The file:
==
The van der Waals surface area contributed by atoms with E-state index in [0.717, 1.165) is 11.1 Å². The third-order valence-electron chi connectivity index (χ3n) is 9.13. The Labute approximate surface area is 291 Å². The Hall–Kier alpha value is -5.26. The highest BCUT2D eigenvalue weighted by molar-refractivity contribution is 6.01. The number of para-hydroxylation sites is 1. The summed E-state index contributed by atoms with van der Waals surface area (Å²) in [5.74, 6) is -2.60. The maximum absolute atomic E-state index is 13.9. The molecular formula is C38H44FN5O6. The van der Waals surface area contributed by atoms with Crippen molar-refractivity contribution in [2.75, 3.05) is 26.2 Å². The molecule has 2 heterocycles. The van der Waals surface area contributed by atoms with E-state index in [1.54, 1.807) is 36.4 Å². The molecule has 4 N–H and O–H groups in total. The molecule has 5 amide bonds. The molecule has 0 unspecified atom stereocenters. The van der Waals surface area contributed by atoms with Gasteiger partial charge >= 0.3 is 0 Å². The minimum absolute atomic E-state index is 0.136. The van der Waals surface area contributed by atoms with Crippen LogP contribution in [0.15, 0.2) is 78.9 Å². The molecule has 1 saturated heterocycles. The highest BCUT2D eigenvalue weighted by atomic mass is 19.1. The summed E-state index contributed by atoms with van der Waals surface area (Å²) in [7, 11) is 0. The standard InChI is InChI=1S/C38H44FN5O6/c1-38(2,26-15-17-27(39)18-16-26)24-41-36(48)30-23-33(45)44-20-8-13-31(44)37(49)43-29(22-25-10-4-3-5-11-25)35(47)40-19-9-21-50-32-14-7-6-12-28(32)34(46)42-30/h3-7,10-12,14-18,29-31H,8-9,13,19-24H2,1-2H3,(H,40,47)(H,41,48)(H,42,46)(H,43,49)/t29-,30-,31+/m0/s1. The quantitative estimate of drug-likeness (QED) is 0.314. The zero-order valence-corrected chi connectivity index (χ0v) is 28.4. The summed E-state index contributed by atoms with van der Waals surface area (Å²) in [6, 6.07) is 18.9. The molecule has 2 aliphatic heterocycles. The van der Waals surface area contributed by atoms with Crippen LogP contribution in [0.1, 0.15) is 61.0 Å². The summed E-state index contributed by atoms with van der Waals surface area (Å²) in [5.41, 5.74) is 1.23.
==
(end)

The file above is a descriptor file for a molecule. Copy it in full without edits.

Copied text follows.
The van der Waals surface area contributed by atoms with E-state index in [0.717, 1.165) is 11.1 Å². The third-order valence-electron chi connectivity index (χ3n) is 9.13. The Labute approximate surface area is 291 Å². The Hall–Kier alpha value is -5.26. The highest BCUT2D eigenvalue weighted by molar-refractivity contribution is 6.01. The number of para-hydroxylation sites is 1. The summed E-state index contributed by atoms with van der Waals surface area (Å²) in [5.74, 6) is -2.60. The maximum absolute atomic E-state index is 13.9. The molecular formula is C38H44FN5O6. The van der Waals surface area contributed by atoms with Crippen molar-refractivity contribution in [2.75, 3.05) is 26.2 Å². The molecule has 2 heterocycles. The van der Waals surface area contributed by atoms with E-state index in [1.54, 1.807) is 36.4 Å². The molecule has 4 N–H and O–H groups in total. The molecule has 5 amide bonds. The molecule has 0 unspecified atom stereocenters. The van der Waals surface area contributed by atoms with Gasteiger partial charge >= 0.3 is 0 Å². The minimum absolute atomic E-state index is 0.136. The van der Waals surface area contributed by atoms with Crippen LogP contribution in [0.15, 0.2) is 78.9 Å². The molecule has 1 saturated heterocycles. The highest BCUT2D eigenvalue weighted by atomic mass is 19.1. The summed E-state index contributed by atoms with van der Waals surface area (Å²) in [7, 11) is 0. The standard InChI is InChI=1S/C38H44FN5O6/c1-38(2,26-15-17-27(39)18-16-26)24-41-36(48)30-23-33(45)44-20-8-13-31(44)37(49)43-29(22-25-10-4-3-5-11-25)35(47)40-19-9-21-50-32-14-7-6-12-28(32)34(46)42-30/h3-7,10-12,14-18,29-31H,8-9,13,19-24H2,1-2H3,(H,40,47)(H,41,48)(H,42,46)(H,43,49)/t29-,30-,31+/m0/s1. The quantitative estimate of drug-likeness (QED) is 0.314. The zero-order valence-corrected chi connectivity index (χ0v) is 28.4. The summed E-state index contributed by atoms with van der Waals surface area (Å²) in [6, 6.07) is 18.9. The molecule has 2 aliphatic heterocycles. The van der Waals surface area contributed by atoms with Crippen LogP contribution in [0.1, 0.15) is 61.0 Å². The summed E-state index contributed by atoms with van der Waals surface area (Å²) in [5.41, 5.74) is 1.23.